Now I don’t think this has a lot to say about whether or not we go to football games – but it may say something about why and with what attitude we go to them.  More importantly, it says something about why and with what attitude we are part of the church.  A church should be focused on building community, not a crowd.  Of course, the church is an open, inviting community, which thrives on the diversity of its members and on drawing others into its fellowship, but not at the expense of losing its essential identity as a community created by God’s Spirit to bear witness to his love, grace, and glory.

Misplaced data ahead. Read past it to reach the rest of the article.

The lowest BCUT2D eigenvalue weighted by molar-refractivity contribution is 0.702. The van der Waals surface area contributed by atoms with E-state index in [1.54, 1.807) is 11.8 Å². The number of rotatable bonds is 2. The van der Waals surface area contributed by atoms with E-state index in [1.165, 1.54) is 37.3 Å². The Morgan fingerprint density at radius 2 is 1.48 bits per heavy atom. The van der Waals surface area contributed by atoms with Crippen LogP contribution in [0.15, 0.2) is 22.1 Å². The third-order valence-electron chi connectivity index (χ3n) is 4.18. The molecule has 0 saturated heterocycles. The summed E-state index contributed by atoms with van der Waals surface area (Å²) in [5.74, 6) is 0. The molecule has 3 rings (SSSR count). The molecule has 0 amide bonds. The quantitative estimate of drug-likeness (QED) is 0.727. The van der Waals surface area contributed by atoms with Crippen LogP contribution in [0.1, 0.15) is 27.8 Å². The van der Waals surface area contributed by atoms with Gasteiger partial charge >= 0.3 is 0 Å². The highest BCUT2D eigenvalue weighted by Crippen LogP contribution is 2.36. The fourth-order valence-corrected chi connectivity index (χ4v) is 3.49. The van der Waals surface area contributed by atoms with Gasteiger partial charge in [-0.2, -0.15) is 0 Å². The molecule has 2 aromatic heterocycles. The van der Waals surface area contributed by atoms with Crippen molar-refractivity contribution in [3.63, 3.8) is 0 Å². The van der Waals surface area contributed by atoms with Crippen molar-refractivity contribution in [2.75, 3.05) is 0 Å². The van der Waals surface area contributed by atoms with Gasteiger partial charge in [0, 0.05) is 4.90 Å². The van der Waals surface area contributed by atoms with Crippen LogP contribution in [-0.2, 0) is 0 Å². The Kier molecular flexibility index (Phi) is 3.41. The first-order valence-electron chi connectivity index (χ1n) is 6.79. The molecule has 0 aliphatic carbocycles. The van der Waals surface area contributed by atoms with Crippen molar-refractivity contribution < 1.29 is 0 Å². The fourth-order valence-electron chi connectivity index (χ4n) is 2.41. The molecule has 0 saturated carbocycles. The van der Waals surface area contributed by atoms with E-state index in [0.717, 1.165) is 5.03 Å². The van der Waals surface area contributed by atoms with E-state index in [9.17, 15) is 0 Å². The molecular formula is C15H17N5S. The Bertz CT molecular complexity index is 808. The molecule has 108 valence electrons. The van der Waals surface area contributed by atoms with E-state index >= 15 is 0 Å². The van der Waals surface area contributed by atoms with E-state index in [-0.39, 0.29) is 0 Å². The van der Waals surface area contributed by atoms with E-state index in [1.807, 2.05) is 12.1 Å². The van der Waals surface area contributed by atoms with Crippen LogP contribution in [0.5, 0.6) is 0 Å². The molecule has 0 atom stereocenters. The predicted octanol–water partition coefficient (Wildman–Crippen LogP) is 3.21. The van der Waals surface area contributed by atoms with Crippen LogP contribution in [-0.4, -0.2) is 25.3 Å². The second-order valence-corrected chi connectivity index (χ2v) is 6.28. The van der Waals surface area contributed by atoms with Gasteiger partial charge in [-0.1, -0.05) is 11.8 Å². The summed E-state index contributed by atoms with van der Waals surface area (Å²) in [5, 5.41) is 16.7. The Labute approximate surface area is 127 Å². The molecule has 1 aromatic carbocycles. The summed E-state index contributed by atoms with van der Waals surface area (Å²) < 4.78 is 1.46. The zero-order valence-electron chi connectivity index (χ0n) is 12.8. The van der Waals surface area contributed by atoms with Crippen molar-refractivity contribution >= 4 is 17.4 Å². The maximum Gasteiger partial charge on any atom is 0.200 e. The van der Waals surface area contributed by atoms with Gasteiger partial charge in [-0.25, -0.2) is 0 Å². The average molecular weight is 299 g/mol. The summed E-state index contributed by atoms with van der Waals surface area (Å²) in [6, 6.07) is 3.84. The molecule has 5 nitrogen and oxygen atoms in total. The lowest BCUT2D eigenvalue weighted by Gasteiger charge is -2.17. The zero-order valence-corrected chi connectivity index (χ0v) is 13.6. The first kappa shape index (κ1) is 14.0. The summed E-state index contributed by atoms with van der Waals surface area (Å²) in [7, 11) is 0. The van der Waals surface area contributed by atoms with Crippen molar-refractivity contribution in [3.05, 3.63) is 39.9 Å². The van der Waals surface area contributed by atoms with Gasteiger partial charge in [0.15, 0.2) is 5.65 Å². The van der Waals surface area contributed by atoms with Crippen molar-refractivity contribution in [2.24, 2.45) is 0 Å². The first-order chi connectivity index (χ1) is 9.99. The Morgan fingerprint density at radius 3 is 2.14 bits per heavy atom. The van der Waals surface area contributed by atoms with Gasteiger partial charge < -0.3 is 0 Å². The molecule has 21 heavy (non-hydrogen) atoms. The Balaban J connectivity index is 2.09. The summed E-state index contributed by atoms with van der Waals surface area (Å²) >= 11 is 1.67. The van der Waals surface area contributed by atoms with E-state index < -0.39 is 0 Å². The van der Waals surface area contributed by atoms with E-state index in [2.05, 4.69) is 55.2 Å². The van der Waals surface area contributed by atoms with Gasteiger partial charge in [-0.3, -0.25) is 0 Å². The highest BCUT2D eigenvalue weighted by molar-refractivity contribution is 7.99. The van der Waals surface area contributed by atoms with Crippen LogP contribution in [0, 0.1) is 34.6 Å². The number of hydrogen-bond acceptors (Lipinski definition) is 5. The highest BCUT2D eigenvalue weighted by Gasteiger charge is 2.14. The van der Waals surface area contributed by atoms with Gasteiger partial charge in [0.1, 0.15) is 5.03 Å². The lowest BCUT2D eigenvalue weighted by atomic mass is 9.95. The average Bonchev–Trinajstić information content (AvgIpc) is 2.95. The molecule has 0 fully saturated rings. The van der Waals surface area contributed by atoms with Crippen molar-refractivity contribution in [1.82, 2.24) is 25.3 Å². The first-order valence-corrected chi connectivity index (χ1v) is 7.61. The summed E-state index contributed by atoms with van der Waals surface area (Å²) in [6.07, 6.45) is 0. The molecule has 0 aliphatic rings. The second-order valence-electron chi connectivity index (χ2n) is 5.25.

T is for THANKS for all of you who have been so faithful in praying for and encouraging us during this reentry process.  It ain’t over yet, so please keep up your prayers.  This week, however, we reached a significant milestone in our process of settling into life in America.

For a few weeks now, we’ve had a pretty good idea that God was leading us to a “T” state – we had one ministry opportunity in Texas and another possibility in Tennessee—both of which were good and where  we feel that God could use us.

This week we made the decision that for us, T is for …

TEXAS!